Drogo the blue tongued skink, an Eastern bearded dragon named Saphira and more than 15 different species of butterfly from around the world are all settling in at the new look Butterfly House in Lancaster.
The unique Edwardian glasshouse, formerly a palmhouse, which faces The Ashton Memorial in Williamson Park, has been closed over the winter to allow restoration work to take place. The work has involved repainting and restoring windows, allowing much more light into the building, as well as a complete rethink of the layout and planting within.
Beth Nortley, manager at The Butterfly House, said the work had provided a much better environment for the resident butterflies, plants, lizards, fish, tortoises and moths living there, while zookeeper Emma Clear said visitors now have a much better view of all the different species.
Beth said: “It was a bit tired, and hadn’t had a lot of attention for a while.
“It was really dark and quite a lot of the plant life died. So we had a bit of a blank canvas and it gave the zookeepers the opportunity to put in new animals and relocate others.
“It’s now much more natural and much more tropical.” Zookeeper Emma Clear, 28, has worked at the Butterfly House for 10 months. She said: “It’s just lovely now.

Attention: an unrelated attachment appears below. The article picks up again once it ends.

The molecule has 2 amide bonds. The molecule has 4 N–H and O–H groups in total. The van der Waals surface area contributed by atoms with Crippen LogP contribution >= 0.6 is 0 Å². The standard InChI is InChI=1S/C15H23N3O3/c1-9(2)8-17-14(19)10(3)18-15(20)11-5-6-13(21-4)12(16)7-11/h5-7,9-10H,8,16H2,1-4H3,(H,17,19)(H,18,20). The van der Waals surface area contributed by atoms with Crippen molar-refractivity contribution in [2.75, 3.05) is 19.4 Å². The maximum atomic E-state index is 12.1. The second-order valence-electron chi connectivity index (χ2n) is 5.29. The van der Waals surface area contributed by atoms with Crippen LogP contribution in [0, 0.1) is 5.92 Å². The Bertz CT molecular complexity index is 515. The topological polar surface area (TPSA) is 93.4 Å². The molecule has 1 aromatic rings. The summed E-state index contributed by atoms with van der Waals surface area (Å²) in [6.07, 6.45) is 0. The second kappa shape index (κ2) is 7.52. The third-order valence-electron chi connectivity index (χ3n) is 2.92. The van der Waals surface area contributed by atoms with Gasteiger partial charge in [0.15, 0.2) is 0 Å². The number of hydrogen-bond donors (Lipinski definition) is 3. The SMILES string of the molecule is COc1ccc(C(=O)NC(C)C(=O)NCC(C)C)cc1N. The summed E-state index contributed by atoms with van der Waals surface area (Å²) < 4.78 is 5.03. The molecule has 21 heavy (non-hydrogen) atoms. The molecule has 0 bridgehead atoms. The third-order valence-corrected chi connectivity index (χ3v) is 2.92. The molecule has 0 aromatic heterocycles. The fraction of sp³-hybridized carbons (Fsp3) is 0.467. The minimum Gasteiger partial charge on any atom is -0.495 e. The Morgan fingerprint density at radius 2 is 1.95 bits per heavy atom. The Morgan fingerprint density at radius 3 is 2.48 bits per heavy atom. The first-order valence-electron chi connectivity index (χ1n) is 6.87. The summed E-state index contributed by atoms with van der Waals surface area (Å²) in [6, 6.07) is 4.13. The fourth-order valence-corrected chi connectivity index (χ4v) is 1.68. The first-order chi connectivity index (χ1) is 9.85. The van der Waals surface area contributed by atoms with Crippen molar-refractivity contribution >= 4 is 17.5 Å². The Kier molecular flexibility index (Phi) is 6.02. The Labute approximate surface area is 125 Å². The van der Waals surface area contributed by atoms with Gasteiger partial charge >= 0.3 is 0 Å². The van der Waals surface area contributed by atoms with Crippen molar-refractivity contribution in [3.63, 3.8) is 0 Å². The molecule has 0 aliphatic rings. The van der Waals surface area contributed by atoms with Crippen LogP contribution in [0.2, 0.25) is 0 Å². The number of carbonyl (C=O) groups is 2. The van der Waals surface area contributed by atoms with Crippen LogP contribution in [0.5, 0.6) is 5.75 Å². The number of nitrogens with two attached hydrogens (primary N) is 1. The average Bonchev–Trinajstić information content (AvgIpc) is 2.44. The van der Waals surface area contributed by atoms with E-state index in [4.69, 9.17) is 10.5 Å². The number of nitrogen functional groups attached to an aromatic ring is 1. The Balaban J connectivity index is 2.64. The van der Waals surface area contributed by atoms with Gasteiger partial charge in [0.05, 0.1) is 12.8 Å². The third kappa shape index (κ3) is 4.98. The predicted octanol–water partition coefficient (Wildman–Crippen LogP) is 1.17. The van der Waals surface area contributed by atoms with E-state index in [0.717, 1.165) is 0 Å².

“And it’s getting much busier as we head into summer.
“The sun is now shining through the windows. We’ve moved our reptiles around, so people have a much better view of them.”
Zookeeper Siobhan Cunliffe, 23, who joined the team in March, said: “We’ve had some really great feedback since we re-opened. It’s really great to hear that people appreciate the work that has gone into it.”
Matthew Hill, from Lancaster City Council’s Williamson Park team, has been responsible for arranging the planting, with some new species you wouldn’t normally see in local gardens.
He said: “We’ve had to nearly fully restock it.
“Over the next few years it’s going to develop. It was a bit stressful for the plants, but they’re really responding to it now.
“As well as the butterflies, we have exotic plants that you don’t see everyday in the gardens.
“There’s been an opportunity here to do something pretty special.
“There’s passion flowers, citrus, peace lillies, ginger, shrimp plant, lantana. There’s been such a blank canvas here.”
As well as general visitors, The Butterfly House receives more than 100 school visits per year and also birthday parties.
Emma said: “If we’re doing school group sessions, there’s lots we can point out.
“We’ve been able to choose our own plants, including citrus and climbing plants which we know the butterflies love.
“There are around 15 different species of butterflies. We get a chrysallis delivery every two weeks, and the species change everytime.
“The butterflies live for around two weeks and we feed them with rotten fruit and nectar.
“We try and replicate what they have in the wild.
“When they die, people come and collect them for art projects.”
The butterflies come from all over the world including south America, Asia and Africa.
Beth added: “We have a lot of repeat visitors, and the response continues to be great. People are excited to see what it will look like in a few years.”